Today, Iran supports the Sudanese government financially in exchange for the ability to operate from Sudanese soil and to manufacture weaponry there so as to ease transport to Hamas, Islamic Jihad, Syria and Hizballah. Great efforts are now being made to halt weapons smuggling through the Sinai into Gaza, but weapons are freely flowing elsewhere, destabilizing the region.

Iran is seeking to station medium and long range missiles in Sudan that could be used to strike Israel. These weapons could just as easily be fired to the east towards Saudi Arabia instead of towards Israel in the north. They could also be fired by Al Qaeda affiliated militant groups instead of Iranian troops. Either way, this could be a game changer, not only for Israel but for the region.

Policy makers are so focused on the threat by Iran in the Persian Gulf that they ignore the fact that the Gulf of Aden and the entire area to the south of the Suez Canal could just as easily, if not more easily, be shut down by attacks from Sudan. How many ships attacked while attempting to cross through the Suez Canal would lead to a reduction or halt of shipping? What would happen to oil prices if the Suez Canal were shut down? How would that affect the US economy? Anyone listening now?

Meanwhile rebels from Mali have been fleeing to Darfur for refuge.

We are not paying enough attention to the threats posed by the situation in Sudan including Iranian involvement and a long history of welcoming militants who hate America including Al Qaeda. The terror incubator remains open for business and business is unfortunately booming.

Screening of Across the Frontlines at Drake University Today

Join us as we screen the movie, Across the Frontlines, and have a panel discussion including members of the Sudanese community.

Today, February 16th 3 pm at Drake University, Cartwright Hall, room 213. Cartwright Hall is the Drake Law School, #10 on the map.

Thank you. The Help Nuba Coalition, Drake Law School International Law Society, Des Moines Chapter of the Iowa United Nations Association, and United Sudanese and South Sudanese Communities. For additional information, contact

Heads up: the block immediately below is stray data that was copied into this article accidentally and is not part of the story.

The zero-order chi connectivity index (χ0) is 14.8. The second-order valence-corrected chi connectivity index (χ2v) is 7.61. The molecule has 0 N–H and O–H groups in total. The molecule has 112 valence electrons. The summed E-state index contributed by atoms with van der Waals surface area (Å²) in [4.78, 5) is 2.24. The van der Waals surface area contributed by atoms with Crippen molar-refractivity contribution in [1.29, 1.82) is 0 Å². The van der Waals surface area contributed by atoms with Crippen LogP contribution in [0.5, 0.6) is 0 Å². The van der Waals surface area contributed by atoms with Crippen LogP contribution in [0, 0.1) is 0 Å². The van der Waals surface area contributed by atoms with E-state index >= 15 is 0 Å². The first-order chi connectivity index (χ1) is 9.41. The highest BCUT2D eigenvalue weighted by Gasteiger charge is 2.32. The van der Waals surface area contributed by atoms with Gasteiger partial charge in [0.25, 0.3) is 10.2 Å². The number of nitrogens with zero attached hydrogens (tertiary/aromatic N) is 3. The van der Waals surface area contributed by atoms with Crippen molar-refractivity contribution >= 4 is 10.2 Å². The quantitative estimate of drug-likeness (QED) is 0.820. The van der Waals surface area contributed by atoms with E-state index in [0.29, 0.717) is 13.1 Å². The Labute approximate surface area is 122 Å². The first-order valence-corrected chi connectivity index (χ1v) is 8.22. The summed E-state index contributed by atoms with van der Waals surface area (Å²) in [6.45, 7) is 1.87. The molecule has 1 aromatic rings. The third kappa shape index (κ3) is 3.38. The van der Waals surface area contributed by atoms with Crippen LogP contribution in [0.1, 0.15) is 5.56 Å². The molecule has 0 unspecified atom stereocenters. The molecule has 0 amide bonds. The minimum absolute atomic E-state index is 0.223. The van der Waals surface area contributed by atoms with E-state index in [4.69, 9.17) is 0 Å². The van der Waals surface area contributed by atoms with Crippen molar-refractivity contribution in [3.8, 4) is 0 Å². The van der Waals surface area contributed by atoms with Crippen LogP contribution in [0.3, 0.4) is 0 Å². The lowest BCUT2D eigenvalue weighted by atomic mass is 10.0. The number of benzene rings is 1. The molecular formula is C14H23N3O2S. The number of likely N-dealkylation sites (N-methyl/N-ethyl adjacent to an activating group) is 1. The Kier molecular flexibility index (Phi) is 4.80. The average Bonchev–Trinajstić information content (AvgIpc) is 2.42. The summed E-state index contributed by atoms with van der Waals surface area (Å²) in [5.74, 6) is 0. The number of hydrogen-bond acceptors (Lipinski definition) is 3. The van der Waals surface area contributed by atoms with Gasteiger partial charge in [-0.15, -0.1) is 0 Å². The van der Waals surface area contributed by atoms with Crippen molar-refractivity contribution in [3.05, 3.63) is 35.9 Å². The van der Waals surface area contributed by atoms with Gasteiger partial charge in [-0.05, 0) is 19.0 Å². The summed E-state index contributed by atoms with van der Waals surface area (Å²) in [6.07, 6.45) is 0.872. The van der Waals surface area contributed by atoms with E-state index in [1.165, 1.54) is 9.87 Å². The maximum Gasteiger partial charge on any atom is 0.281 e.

Sudan Emergency Action Summit


Sudan Emergency Action Summit 2013

March 10 – 11, 2013

George Mason University, Washington D.C. (Arlington Campus)

Join Act for Sudan and 300 of the leading activists from around the country for an energizing and educational event.

Register Now*

Download Summit Flyer (PDF)

Summit Highlights

Notable Speakers:

Prominent Sudanese Activists Leading Breakout Sessions:

  • Ibrahim T. Ahmed, Co-founder and Executive Director, Beja Organization for Human Rights and Development
  • Niemat Ahmadi, President, Darfur Women Action Group
  • Hawa Abdallah Mohammed Salih, U.S. Department of State 2012 International Women of Courage Award Winner
  • Abdalmageed Haroun, Chairperson, Human Rights & Advocacy Network for Democracy (HAND)
  • Jimmy Mulla, Founder and President, Voices for Sudan
  • Mohamed Suleiman, President, San Francisco Bay Area Darfur Coalition
  • Bahar Arabie, CEO, Unite For Darfur
  • Gogadi Amoga, Chair, Sudanese Marginalized Forum-USA
  • Khalid Gerais, Human Rights Activist and Representative of Nubia Project
  • Daowd Salih, Board President, Damanga Coalition for Freedom and Democracy

Plenary Speakers and Panels

  • Lessons from 10 years of Sudan policy
  • The Future for Sudan
  • Perspectives on Sudan Media Coverage
  • Policy and Action – Changing US Government Policy
  • Insights from International Leadership
  • Genocide Scholars: Intervention and Prevention

Workshop Topics

  • Lobbying 101
  • Leveraging Multi-Media Projects
  • Upholding Responsibility to Protect When States Fail
  • Arresting Bashir
  • Advocating for Human Rights in Sudan
  • Making bones for the One Million Bones event on the Mall in June

Monday Afternoon Group Activity

  • Lobby on Capitol Hill


Early Bird Registration Donation of $60 ends February 15, 2013!

Register Now*

*You don’t have to be affiliated with Act for Sudan to attend!
*After February 15, registration will be $75
*Act for Sudan has arranged for special hotel pricing of $99/night. Once you have submitted your registration and payment you will receive information on booking the special hotel rate. Book soon to ensure you get the special rate.

Registration Donation Waiver

We understand that travel to DC can be cost prohibitive, and hope to reach as wide and as inclusive an audience with this conference as possible. To that end, we have a limited amount of fee waivers or other travel assistance available.

Apply Here


An Update on Sudan

There have been a number of developments over the past couple of months that should be of concern and interest to those who care about events in Sudan.